[Gmsh] Spline with built-in kernel versus OpenCascade kernel

Christophe Geuzaine cgeuzaine at uliege.be
Thu Jul 26 17:46:31 CEST 2018

Hi Matthieu - They are both cubic splines (the built-in kernel uses a Catmull-Rom splines). Can you try descreasing Geometry.Tolerance to see if it has an effect? We use that parameter as the tolerance passed to the OpenCASCADE bspline construction routine (GeomAPI_Interpolate).


> On 17 Jul 2018, at 23:44, Matthieu Lecouvez <matthieu.lecouvez at gmail.com> wrote:
> Hi,
> I am currently doing some tests with the OpenCascade kernel, which is VERY convenient to build complex geometries thanks to the boolean operations.
> However during these experimentation, I came up with a test case where, for my application (electromagnetic simulations), using either the built-in kernel or the OCC one leads to different results. Switching the kernel is simply done by commenting or uncommenting the "SetFactory" command. The geometry for the (2D) problem cannot be exported but makes use of only simple elementary entities (Line, Circle, Plane Surface) and some splines that are the results of optimization processes and thus cannot be described analytically.
> After some research, I found that the Spline command leads to two different type of spline in each kernel (nurbs in the built-in kernel, bspline in OCC if I'm correct?)
> From what I understood for the OCC source code, the spline that GMSH uses in the OCC kernel is simply a third order curve (and NOT a cubic spline) ? Can someone confirm that?
> The main issue with this is that providing more points to describe the spline in the OCC kernel does not improve the accuracy of the spline: basically the interpolated spline just converges to some curve very quickly and after only 5 or 6 points adding more points does not help for accuracy. This is not the behavior of the Spline of the built-in kernel.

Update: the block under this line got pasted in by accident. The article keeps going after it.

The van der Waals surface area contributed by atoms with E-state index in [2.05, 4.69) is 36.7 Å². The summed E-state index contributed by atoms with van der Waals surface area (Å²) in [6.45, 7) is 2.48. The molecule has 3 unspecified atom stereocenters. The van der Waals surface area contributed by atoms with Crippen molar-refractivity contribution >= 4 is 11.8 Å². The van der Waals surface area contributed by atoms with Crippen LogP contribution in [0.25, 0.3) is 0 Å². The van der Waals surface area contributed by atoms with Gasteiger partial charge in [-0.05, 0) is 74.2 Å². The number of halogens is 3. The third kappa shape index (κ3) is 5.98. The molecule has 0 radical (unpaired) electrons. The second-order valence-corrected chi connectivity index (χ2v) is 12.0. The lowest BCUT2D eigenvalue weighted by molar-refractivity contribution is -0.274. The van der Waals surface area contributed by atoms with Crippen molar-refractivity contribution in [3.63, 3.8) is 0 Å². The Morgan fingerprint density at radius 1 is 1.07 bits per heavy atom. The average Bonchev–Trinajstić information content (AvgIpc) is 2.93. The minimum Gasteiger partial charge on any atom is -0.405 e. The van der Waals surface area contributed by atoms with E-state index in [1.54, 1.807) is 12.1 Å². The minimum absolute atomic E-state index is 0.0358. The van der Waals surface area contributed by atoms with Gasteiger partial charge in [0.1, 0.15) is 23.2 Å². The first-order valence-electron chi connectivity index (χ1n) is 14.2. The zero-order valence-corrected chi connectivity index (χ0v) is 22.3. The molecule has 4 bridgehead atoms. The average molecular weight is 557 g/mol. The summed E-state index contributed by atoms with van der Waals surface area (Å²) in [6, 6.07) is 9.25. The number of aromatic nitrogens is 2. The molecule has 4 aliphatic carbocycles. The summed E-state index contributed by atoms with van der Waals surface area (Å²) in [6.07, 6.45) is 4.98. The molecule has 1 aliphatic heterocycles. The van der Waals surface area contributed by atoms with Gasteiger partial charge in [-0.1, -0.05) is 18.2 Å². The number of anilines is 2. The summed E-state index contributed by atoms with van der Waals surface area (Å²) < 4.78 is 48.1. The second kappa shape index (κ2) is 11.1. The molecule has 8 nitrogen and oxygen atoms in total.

> To show this behavior, I have realized the 1D mesh of a quarter of a circle described using a Spline (instead of Circle) and a variable number of points, with both kernels. Then I compute the maximum error |x^2+y^2-1|. The attached png file shows the evolution of this error versus the number of points used to described the Spline for each kernel. For the built-in kernel, the error converges to zero (using more points to describe the Spline leads to a better accuracy of the geometry), which is not the case for the OpenCascade kernel.
> I realize this issue seems to be the wanted behavior (as Spline in OCC are bspline) but I was wondering if anyone had the same issue, and more importantly if there is any plan in GMSH and/or OpenCascade to use more accurate splines with the OCC kernel at some point ?
> Thanks for reading this (too) long email and for any input you can provide regarding splines in OCC.
> Matthieu Lecouvez
> PS: I can provide the script used for the plot, if anyone is interested.
> <Max_error_of_R2.png>_______________________________________________
> gmsh mailing list
> gmsh at onelab.info
> http://onelab.info/mailman/listinfo/gmsh

Prof. Christophe Geuzaine
University of Liege, Electrical Engineering and Computer Science 

Free software: http://gmsh.info | http://getdp.info | http://onelab.info

-------------- next part --------------
An HTML attachment was scrubbed...
URL: <http://onelab.info/pipermail/gmsh/attachments/20180726/7b93fc40/attachment.html>

More information about the gmsh mailing list